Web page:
This question will cause the interviewer to think that the only reason you are there, is for the money. Yes, that may be very true, but that is not the perception you want to leave .The truth is, if you are not a selected candidate, the salary is irrelevant. On the contrary, there are some interviewers who will tell the salary from the start, or some advertised jobs will have this information posted prior to your interview. Always try to research the job and salary on places like salarywizard.com to familiarize yourself with the market price for your job, in the event you are asked “What kind of salary are you looking for”? (I normally discuss this answer in WORK-LIFE SCRIPT)
3. Never go former boss bashing.
I understand your former boss may have been the boss from hell, but never, never, under any circumstances, mention negative things about your current or former boss. We all know that some bosses are truly the devil in a blue dress or wears Prada, but you still want to be positive (if asked) about the former boss.
Do not go into details about the ex-boss, you can say something like “We had differences of opinion or different approaches to do things” Try to say as little as possible and do not open yourself up for further questions. This is one time where less information is best.
4. Never use the street style handshakes
No matter how “cool” you perceive the interviewer to be, never use a street hand shake. Always use the standard handshake and look the interviewer in the eye. Also, never ask the interview where they are from, as this is also inappropriate.
5. Using foul language
Whether it is a slip of the tongue or that is how you commonly speak, an interview is not a place for this things like “I was so p##ed off man” or “That is some bulls###t”. Other colorful words like “My Nigga”, Nigga, My Dog, them hoes, Shit!, Bitches, Naw Mean, You know whad I’m saying? All the words listed are totally inappropriate in an interview scene.
6. When asked the “How you see yourself in five (5) years? “ question comes:
Please do not tell the interviewer that you want their job. (My WORK-LIFE SCRIPT will help you formulate the best answer).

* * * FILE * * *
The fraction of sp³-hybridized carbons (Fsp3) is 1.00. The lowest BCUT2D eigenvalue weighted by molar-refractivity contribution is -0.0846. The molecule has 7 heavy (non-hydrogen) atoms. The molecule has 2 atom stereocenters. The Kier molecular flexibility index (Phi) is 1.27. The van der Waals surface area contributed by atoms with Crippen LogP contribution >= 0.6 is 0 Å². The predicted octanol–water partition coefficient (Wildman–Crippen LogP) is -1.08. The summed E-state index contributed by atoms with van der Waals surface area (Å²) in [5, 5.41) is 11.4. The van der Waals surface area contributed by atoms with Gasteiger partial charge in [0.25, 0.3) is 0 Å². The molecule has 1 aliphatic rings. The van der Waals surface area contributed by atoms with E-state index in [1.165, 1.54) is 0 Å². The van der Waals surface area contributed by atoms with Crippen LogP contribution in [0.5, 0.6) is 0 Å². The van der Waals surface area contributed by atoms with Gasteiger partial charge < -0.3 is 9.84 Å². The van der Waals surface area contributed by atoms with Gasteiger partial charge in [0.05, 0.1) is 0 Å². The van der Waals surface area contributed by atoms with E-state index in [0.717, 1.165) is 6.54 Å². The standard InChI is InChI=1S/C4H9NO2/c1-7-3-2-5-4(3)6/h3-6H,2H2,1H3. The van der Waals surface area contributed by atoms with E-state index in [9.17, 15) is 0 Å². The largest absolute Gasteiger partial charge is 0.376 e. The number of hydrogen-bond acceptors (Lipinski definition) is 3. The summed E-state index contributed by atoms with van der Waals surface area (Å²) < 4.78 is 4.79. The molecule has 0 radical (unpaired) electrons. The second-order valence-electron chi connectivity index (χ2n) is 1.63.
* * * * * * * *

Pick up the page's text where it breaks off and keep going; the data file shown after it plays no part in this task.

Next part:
7. Do not ask which day is normally pay day
This is an inappropriate question as well as irrelevant. Knowing payday is only important after you have been given an offer and started the job.
8. Do not discuss your family, marital status or what your significant other does
Some candidates love to especially dish out this information when they get the infamous question “Tell me about yourself”. (My WORK-LIFE SCRIPT will tell you how to effectively answer this question).
By law, companies cannot ask a candidate these questions, therefore, interviewers get very uncomfortable when candidates start talking about their age, marriage, divorce, and break up with a boyfriend/girlfriend or how many children they have. Please leave personal details out of the interview, no one cares.
9. No homophobic or religious questions or remarks.
It is ok if you are homophobic, but do not dare ask the interviewer if gays work there, or say anything that would remotely give the interviewer the idea that you hate gays. Also, keep religion, religious views, or ideas out of the interview.
10. When can I start?
Just because an interview was fantastic and the interviewer was cordial and maybe funny, it does not mean you got the job. Never ask when you can start. What you can ask is “How soon can I expect to hear from you either way?”
After a terrific or not-so-terrific interview, ask the interviewer for their email (if you didn’t have it prior to the interview) then send them a thank you note within 24 hours. Do not call and pester the interviewer after you have sent the thank you note.
Contact: Debbie Duran